Circular Reasoning

[Home]   [Puzzles & Projects]    [Delphi Techniques]   [Math topics]   [Library]   [Utilities]



Search WWW


As of October, 2016, Embarcadero is offering a free release of Delphi (Delphi 10.1 Berlin Starter Edition ).     There are a few restrictions, but it is a welcome step toward making more programmers aware of the joys of Delphi.  They do say "Offer may be withdrawn at any time", so don't delay if you want to check it out.  Please use the feedback link to let me know if the link stops working.


Support DFF - Shop

 If you shop at Amazon anyway,  consider using this link. 


We receive a few cents from each purchase.  Thanks


Support DFF - Donate

 If you benefit from the website,  in terms of knowledge, entertainment value, or something otherwise useful, consider making a donation via PayPal  to help defray the costs.  (No PayPal account necessary to donate via credit card.)  Transaction is secure.

Mensa Daily Puzzlers

For over 15 years Mensa Page-A-Day calendars have provided several puzzles a year for my programming pleasure.  Coding "solvers" is most fun, but many programs also allow user solving, convenient for "fill in the blanks" type.  Below are Amazon  links to the two most recent years.

Mensa 365 Puzzlers  Calendar 2017

Mensa 365 Puzzlers Calendar 2018

(Hint: If you can wait, current year calendars are usually on sale in January.)


Feedback:  Send an e-mail with your comments about this program (or anything else).

Search only



Problem Description


Yes J!

No L


Three points are placed randomly on the circumference of a circle. 

What is the probability that all three points lie within the same semicircle?





Background & Techniques

Here's a simple puzzle that I found challenging to solve (like a week's worth of spare time challenging).   It's from my Sit & Solve® Brainteasers (Sit & Solve® Series) book received as a gift from one my children.  My first analysis incorrectly concluded that the the odds were 50-50 even though my simulated seemed to confirm it.  The sticking point is in accounting for the loop-around effect when points near the high end of the range are close those near the low end.   

Analytical Solution (Corrected)

Given N random points on a circle, we can rotate one of the points back to lie at 0 degrees by subtracting the its value from each of the N values. Now the probability that we have a solution based on the first point semicircle is the probability that the other N-1 points all fall either to the left or right of the line from 0.0 and it's semicircle end point at 180 degrees. The probability of a single point falling on a particular side is 1/2 and the probability of all occurring is the product of the N-1 probabilities or (1/2)^(N-1).  This probability applies to each of the semicircles drawn from the N -points so the probability of one or more solution semicircles is N/2^(N-1). E.G. for N=3, P=3/4 = 0.75. For N=4, P=4/8 (=1/2) = 0.500. For N=5, P=5/16 = 0.3125. etc.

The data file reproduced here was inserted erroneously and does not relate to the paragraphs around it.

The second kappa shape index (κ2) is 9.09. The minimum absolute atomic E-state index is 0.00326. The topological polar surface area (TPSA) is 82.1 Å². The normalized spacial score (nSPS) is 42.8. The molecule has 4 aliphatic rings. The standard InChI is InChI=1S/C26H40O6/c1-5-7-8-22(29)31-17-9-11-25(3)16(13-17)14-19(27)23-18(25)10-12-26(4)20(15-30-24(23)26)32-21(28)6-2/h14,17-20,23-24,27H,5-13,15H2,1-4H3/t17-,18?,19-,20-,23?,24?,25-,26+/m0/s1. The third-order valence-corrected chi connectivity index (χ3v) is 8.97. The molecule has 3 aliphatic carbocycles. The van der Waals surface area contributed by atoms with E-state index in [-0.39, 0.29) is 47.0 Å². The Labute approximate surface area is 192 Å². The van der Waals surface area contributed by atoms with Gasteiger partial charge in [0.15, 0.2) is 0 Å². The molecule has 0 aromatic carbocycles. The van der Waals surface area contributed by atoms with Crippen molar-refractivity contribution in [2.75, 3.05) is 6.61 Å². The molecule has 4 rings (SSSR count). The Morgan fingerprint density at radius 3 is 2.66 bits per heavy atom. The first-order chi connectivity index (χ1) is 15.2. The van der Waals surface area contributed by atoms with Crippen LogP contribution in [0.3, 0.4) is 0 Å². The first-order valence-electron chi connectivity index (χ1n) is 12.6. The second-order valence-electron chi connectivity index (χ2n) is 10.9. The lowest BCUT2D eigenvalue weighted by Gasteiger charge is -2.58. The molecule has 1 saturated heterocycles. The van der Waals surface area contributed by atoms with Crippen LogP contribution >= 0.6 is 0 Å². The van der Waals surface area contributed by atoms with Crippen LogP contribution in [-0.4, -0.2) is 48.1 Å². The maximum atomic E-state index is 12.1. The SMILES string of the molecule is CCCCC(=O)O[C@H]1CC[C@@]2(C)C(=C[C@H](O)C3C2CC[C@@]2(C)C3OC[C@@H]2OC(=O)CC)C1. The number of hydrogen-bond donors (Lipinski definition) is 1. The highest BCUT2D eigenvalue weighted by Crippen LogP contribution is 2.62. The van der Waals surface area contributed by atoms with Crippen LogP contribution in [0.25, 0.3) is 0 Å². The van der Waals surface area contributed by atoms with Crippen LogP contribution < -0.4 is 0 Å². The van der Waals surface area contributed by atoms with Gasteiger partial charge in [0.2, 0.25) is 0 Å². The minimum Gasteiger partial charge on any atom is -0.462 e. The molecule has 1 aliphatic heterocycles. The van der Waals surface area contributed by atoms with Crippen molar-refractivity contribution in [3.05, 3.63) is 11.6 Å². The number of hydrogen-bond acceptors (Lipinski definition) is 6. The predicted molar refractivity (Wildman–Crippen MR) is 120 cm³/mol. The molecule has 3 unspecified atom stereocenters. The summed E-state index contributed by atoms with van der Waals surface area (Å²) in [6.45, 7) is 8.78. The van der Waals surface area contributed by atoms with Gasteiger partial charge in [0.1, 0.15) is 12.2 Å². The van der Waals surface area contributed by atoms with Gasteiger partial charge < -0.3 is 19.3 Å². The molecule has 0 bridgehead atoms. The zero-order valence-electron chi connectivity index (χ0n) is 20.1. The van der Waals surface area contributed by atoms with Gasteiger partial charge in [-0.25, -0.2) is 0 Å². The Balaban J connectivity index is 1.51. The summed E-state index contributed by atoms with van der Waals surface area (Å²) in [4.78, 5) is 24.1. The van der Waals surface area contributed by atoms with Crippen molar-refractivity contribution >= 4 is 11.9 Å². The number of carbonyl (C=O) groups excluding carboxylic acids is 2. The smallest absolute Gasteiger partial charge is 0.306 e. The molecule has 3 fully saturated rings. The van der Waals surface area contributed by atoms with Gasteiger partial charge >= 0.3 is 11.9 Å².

Experimental Solutions:

Strategy is to run a simulation with a large number of random point sets and divide successful outcomes by total experiments to calculate probability of success. The problem is defining "success"  for each sample. For simplicity, points are generated between 0 and 1, each value represents the fraction of a complete circle moving clockwise from the top to the point.

bulletSimulation strategy #1 (Incorrect):
Equivalent problem is, given 3 random numbers between 0 and 1, what is the chance that they are all less than 0.5 or all greater than 0.5? This fails because of the  "wrap-around" effect of point lying on a circle.  This causes solutions which cross the boundary from to 1 to 0 to be missed.
bulletSimulation strategy #2: (Incorrect):
Given 3 random numbers between 0 and 1, sort them ascending and subtract the smallest from the other 2. This is equivalent of rotating the points back so the first point is at zero degrees. Now if the other two are less than (or greater than) 0.5, they fall on the same semicircle. This has the same problem as strategy #1.
bulletSimulation strategy #3: (Success!):
Given 3 random numbers between 0 and 1, sort them ascending and temporarily add 1.0 to the lowest value and append it to the end as the highest value. Now check the gap between each original value and its next higher neighbor. If any gap is greater than or equal to 0.5 then all points fall within the other semicircle formed by a line from this point through the circle center and a solution has been found. This is the first solution to account for "wrap-around".
bulletSimulation strategy #4 (Success! - no sorting):
For the 1st point, mark the point and the point half a circle away as "start" and "end" points of its semicircle. Check all other points and flag them as Left or Right of the semicircle based on whether its value is between the semicircle start and end points or not After checking, if both left and right have been found, this semicircle is not a solution, otherwise it is. If no solution has been found, continue checking semicircles from the other points until one is found or all semicircles have been checked.

The program has buttons to run experiments with 1,000,000 trials for each of these four methods and report successful outcome counts and calculated probability estimates.  The two successful methods were extended to allow for 2 to 10 random points per circle in each trial and to display results for the first 100 trials with an option to graphically display the points and semicircles for selected outcomes.   

Running/Exploring the Program 

bullet Download source
bullet Download  executable

Suggestions for Further Explorations


Original Date: April 27, 2015

Modified: July 29, 2017


  [Feedback]   [Newsletters (subscribe/view)] [About me]
Copyright 2000-2017, Gary Darby    All rights reserved.